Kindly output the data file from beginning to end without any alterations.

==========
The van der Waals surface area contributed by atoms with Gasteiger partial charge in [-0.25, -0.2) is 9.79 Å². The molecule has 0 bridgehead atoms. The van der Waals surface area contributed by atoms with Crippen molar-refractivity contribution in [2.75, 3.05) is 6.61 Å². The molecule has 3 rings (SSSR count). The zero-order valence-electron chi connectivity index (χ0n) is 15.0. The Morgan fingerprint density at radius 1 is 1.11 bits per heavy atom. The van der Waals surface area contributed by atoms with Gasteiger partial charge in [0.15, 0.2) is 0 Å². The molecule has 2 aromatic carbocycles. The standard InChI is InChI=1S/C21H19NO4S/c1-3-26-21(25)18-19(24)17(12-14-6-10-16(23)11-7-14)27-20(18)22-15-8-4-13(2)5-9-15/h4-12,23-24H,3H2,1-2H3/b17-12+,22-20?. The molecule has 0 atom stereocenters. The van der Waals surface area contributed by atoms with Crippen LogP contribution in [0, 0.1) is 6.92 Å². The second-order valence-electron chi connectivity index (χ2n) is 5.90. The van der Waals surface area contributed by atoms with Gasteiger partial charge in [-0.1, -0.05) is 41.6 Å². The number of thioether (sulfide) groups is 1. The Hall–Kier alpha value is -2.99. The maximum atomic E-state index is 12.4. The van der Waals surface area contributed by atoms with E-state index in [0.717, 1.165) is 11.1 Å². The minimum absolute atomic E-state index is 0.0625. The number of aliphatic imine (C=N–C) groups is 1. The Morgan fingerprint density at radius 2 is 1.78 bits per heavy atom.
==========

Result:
The van der Waals surface area contributed by atoms with Gasteiger partial charge in [-0.25, -0.2) is 9.79 Å². The molecule has 0 bridgehead atoms. The van der Waals surface area contributed by atoms with Crippen molar-refractivity contribution in [2.75, 3.05) is 6.61 Å². The molecule has 3 rings (SSSR count). The zero-order valence-electron chi connectivity index (χ0n) is 15.0. The Morgan fingerprint density at radius 1 is 1.11 bits per heavy atom. The van der Waals surface area contributed by atoms with Gasteiger partial charge in [0.15, 0.2) is 0 Å². The molecule has 2 aromatic carbocycles. The standard InChI is InChI=1S/C21H19NO4S/c1-3-26-21(25)18-19(24)17(12-14-6-10-16(23)11-7-14)27-20(18)22-15-8-4-13(2)5-9-15/h4-12,23-24H,3H2,1-2H3/b17-12+,22-20?. The molecule has 0 atom stereocenters. The van der Waals surface area contributed by atoms with Crippen LogP contribution in [0, 0.1) is 6.92 Å². The second-order valence-electron chi connectivity index (χ2n) is 5.90. The van der Waals surface area contributed by atoms with Gasteiger partial charge in [-0.1, -0.05) is 41.6 Å². The number of thioether (sulfide) groups is 1. The Hall–Kier alpha value is -2.99. The maximum atomic E-state index is 12.4. The van der Waals surface area contributed by atoms with E-state index in [0.717, 1.165) is 11.1 Å². The minimum absolute atomic E-state index is 0.0625. The number of aliphatic imine (C=N–C) groups is 1. The Morgan fingerprint density at radius 2 is 1.78 bits per heavy atom.